Non-compete employment restraints globally
Employers expanding globally will often be faced with the issue as to whether a restraint of trade is enforceable when hiring a candidate, contracting with a new employee or exiting an existing employee in a foreign country.
There are basic principles which are virtually universal:-
- There is a public interest in maintaining competition and the freedom of the employee to move freely within the workforce
- There must be a legitimate proprietary interest of the employer to be protected
- The temporal and geographic restraints must not be too broad
- The restraint must be, on balance, reasonable having regard to the interest to be protected and the effect of the restraint upon the future employment prospects of the employee after termination of the employment.
Notwithstanding the universality of these basic principles, there are variations in the application of the principles between jurisdictions at country level and sometimes at state level.
In the United States courts evaluate the enforceability of restraints based upon the “rule of reason” to establish that the restraints are reasonable in geographic area and duration.
Whist some states (such as New Jersey and Virginia) tend to liberally interpret restraints, others (such as California) are more restrictive and deem the restraints invalid unless they are entered into by a vendor in connection with the sale of a business.
Some states have prescriptive technical requirements deeming the lack of specificity as to the scope or the description of the business fatal to the enforceability of the restraint.
Courts in the United States have been known to modify restraints to the extent necessary to render them reasonable (“blue pencilling”). This is similar to the ability of the Supreme Court in NSW (see below) which differs from all other states in Australia.
Unlike the United States, Canadian Courts are unlikely to amend or modify a restraint deemed to be unreasonable. Canadian courts can also imply a restraint against a departing employee if the employee held a very high position of trust within the organisation.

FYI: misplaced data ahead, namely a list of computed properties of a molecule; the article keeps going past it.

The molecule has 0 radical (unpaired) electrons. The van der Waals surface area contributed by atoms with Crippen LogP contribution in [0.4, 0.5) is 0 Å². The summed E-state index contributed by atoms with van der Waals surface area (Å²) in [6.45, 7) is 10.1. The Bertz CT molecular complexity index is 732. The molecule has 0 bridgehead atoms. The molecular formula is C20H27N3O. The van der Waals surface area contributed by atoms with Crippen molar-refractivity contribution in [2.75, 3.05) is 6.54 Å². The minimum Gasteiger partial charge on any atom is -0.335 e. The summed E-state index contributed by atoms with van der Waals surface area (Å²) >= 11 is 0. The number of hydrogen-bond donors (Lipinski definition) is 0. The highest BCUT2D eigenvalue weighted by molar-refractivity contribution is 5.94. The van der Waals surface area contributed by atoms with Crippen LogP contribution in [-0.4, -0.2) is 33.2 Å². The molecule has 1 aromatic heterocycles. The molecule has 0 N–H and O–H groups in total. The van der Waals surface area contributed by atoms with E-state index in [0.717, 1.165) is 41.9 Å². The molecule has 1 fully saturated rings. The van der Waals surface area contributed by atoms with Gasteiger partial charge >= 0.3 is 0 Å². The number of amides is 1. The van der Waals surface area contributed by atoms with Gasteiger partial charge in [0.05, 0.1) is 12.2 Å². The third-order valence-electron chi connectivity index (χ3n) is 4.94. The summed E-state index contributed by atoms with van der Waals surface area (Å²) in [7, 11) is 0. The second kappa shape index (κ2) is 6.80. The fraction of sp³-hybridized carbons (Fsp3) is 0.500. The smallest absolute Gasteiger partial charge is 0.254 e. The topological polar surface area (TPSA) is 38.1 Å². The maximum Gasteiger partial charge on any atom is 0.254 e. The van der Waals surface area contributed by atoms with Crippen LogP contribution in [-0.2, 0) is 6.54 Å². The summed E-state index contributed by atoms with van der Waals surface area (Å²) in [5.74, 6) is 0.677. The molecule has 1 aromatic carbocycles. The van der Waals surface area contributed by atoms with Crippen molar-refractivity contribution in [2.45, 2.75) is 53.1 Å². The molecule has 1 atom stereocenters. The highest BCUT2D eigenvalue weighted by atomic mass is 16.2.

France and Germany
French and German law requires that the former employee is paid compensation during the restraint period. Employers must therefore include a provision in there restraint that the employer can waive the restraint and thereby avoid payment of the compensation.
Australia, New Zealand and England
The Australian and New Zealand jurisdictions are very similar and are based upon the development of the common law in England.
Restraints can be drawn more liberally in NSW where legislation enables the Supreme Court to “blue pencil” amendments. This can make it very problematic when considering employing a candidate burdened by a relevant restraint.
Whilst the general principles may be universal, the application of those principles varies from country to country and state to state. This article has only touched on some of the differences in various jurisdictions. Even within a jurisdiction judges will differ on the application of the reasonableness test.
It will always be advisable to ensure that restraints include non-solicitation provisions as they are universally more readily enforced than mere geographic non-compete restraints.
It is important to seek local advice when considering the potential enforceability of a restraint of trade. Mason Sier Turnbull is a member of The Law Firm Network, with members in 35 countries, and can provide clients with appropriate referrals worldwide.
For further information please contact one of our Workplace Relations lawyers.
Author: Charles Cody